Help! I Can't Feel My Glutes!
01/30/2023 - Alex Sterner
Do you struggle to feel your glutes when doing lower body exercises? Are you afraid that they don’t even fire, and that only other muscles will get larger? If this sounds like you, this blog will help you ease your fears AND work on the problem directly.
My glutes don’t even activate when I exercise. How will they ever get bigger?
This is a SUPER common concern I get with my in-person clients. So first, let’s establish that you aren’t alone! It’s also worth noting that I’ve helped many clients work on this problem. So much so, that I wanted to document my methods and share them with you here! Why limit myself to people that I can meet in-person?
Now that you know you aren’t alone and that you’ve come to the right place, let’s establish a few important facts. First, the phenomena of voluntarily activating a muscle and receiving feedback on that activation (strength of contraction, fatigue, metabolic stress, etc.) is called the mind-muscle connection (MMC). This is made up of efferent signals from our brain to tell a muscle to contract, and then an afferent response where the body senses changes in the muscle to relay to the brain that it feels activation, fatigue, changes in pressure, metabolic stress, or even pain.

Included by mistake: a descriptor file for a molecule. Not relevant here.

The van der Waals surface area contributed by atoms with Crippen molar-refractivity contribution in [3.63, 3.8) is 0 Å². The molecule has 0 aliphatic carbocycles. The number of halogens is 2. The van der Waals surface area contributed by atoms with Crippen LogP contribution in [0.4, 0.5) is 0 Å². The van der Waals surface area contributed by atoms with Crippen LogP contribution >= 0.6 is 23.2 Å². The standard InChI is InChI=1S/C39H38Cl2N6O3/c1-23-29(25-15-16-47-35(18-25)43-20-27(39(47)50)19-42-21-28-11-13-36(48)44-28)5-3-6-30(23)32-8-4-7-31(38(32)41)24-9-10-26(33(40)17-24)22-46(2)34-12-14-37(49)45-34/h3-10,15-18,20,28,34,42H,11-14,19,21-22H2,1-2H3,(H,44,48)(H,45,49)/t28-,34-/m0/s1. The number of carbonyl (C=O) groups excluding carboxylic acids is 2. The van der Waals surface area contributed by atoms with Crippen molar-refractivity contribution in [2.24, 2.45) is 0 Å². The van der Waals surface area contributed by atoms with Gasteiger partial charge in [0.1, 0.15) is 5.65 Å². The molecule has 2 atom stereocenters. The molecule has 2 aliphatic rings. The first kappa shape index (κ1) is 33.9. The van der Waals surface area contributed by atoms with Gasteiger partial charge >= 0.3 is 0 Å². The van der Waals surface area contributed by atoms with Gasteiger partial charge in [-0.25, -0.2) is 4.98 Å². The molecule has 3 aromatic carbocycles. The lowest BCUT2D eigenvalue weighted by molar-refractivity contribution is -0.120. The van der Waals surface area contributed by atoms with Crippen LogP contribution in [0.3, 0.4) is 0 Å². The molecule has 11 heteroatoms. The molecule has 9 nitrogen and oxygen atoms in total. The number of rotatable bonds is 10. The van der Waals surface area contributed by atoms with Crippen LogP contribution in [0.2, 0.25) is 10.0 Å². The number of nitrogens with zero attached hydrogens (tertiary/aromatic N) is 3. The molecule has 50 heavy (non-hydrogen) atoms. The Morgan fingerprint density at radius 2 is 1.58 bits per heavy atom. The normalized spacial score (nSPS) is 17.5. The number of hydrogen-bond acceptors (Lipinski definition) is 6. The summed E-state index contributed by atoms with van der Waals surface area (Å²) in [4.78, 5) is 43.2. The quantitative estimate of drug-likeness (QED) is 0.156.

You, probably: “Cool, dork – what the hell does that have to do with my butt?”
If you can stand up from a chair, I have some good news for you: Your glutes activate and produce force just fine! Your glutes aren’t perpetually “turned off” like some influencers may have you fear!
“Oh, so I’m just making it all up then?”
Absolutely not! You’re definitely noticing something that’s a bit “off,” but I just wanted to establish that the problem may not be as dire as some would lead you to believe. The issue is usually sensory in nature. And lucky for you, there are ways we can improve this over time!
Let’s begin by stressing the importance of focus – even if it feels futile at first! I’m going to give you some tools to develop our MMC but PLEASE be sure to avoid simply going through the motions. You can make more progress in less time if you attack these drills deliberately and with great attention to detail.